As the CEO of Microsoft's video games division, Phil Spencer has authority on which games become exclusive and which games don't.
The evidentiary hearing for the FTC vs Microsoft preliminary injunction case is under way--a case that could ultimately determine the fate of the $68.7 billion Microsoft-Activision merger--and key Xbox executives have given interesting testimony to defendants and plaintiffs. A large part of the FTC's case hinges on Microsoft's willingness and incentive to make content exclusive to the Xbox ecosystem, and we've received some interesting answers from Xbox leadership on this topic.
Xbox Game Studios lead Matt Booty was one of the key witnesses in today's evidentiary hearing and his testimony outlined a general understanding of the Xbox business. Testimony from the Xbox Game Studios head confirms that Xbox's CEO Phil Spencer has the final say on game exclusivity.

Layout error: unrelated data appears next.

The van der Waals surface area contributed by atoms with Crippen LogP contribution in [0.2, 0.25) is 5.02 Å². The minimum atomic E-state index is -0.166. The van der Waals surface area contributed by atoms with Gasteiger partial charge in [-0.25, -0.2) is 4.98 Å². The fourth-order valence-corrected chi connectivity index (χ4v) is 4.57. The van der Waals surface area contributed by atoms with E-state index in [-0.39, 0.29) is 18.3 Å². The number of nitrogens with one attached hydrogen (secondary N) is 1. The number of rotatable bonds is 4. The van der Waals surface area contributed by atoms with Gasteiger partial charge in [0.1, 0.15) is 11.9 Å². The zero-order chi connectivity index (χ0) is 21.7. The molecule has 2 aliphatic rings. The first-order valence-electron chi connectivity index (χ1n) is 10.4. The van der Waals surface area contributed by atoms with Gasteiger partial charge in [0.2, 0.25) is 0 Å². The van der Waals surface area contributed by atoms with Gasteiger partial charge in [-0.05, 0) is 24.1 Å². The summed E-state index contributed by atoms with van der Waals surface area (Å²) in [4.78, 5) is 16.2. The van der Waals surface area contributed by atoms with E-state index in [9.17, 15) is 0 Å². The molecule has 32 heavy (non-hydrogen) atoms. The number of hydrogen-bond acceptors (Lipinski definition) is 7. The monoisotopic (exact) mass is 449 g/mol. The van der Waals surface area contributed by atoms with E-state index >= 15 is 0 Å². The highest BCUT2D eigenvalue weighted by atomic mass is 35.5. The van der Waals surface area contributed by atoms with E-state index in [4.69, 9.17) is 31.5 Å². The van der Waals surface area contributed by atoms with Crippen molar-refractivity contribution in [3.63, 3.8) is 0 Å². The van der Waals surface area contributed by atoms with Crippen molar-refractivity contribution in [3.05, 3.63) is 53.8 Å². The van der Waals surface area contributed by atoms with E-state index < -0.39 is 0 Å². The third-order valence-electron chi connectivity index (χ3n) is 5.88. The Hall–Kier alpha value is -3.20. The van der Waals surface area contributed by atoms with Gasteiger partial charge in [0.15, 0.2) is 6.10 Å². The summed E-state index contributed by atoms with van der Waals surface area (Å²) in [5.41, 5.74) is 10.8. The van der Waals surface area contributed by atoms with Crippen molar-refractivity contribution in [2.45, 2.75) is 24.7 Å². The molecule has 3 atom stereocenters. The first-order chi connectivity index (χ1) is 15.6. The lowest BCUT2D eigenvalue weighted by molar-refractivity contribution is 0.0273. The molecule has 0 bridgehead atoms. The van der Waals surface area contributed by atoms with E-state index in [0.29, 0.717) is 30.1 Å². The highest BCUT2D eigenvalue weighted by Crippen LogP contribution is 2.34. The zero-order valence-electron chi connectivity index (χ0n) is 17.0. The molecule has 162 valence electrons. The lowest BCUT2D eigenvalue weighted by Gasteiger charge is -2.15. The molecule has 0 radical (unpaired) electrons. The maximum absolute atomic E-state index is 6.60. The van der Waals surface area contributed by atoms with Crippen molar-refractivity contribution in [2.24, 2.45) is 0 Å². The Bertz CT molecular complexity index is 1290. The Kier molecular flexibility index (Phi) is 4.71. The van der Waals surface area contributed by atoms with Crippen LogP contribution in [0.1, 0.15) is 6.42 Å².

FTC lawyer Jennifer Fleury asked Matt Booty if platform decisions are subject to up until a game's release, but the Xbox exec affirms that "those decisions need to be made early on, and it's difficult to make that sort of change late in production."
Booty went on to discuss how specific games are made with proprietary games engines that may be purpose-made to leverage certain hardware. While PlayStation 5 and Xbox Series S/X hardware are very similar, their architectural designs differ, and the Series S/X in particular has options that the PS5 doesn't have, including Quick Resume.
Exclusivity decisions can be revisited, Booty says, but "there's a time when that's feasible, and a time up until in which it is not."
Elsewhere in the evidentiary hearing, FTC brings up a particular in-development game that switched platforms early on. While questioning ZeniMax's Head of Publishing Pete Hines, FTC's Fleury notes that MachineGames new Indiana Jones game Project Relic was originally in development for multiple consoles.
Hines confirmed that the original licensing deal that ZeniMax signed with Disney indeed included multiple platforms for the Indiana Jones game. The project was then leader-amended and made an Xbox exclusive shortly after Microsoft acquired ZeniMax for $7.5 billion.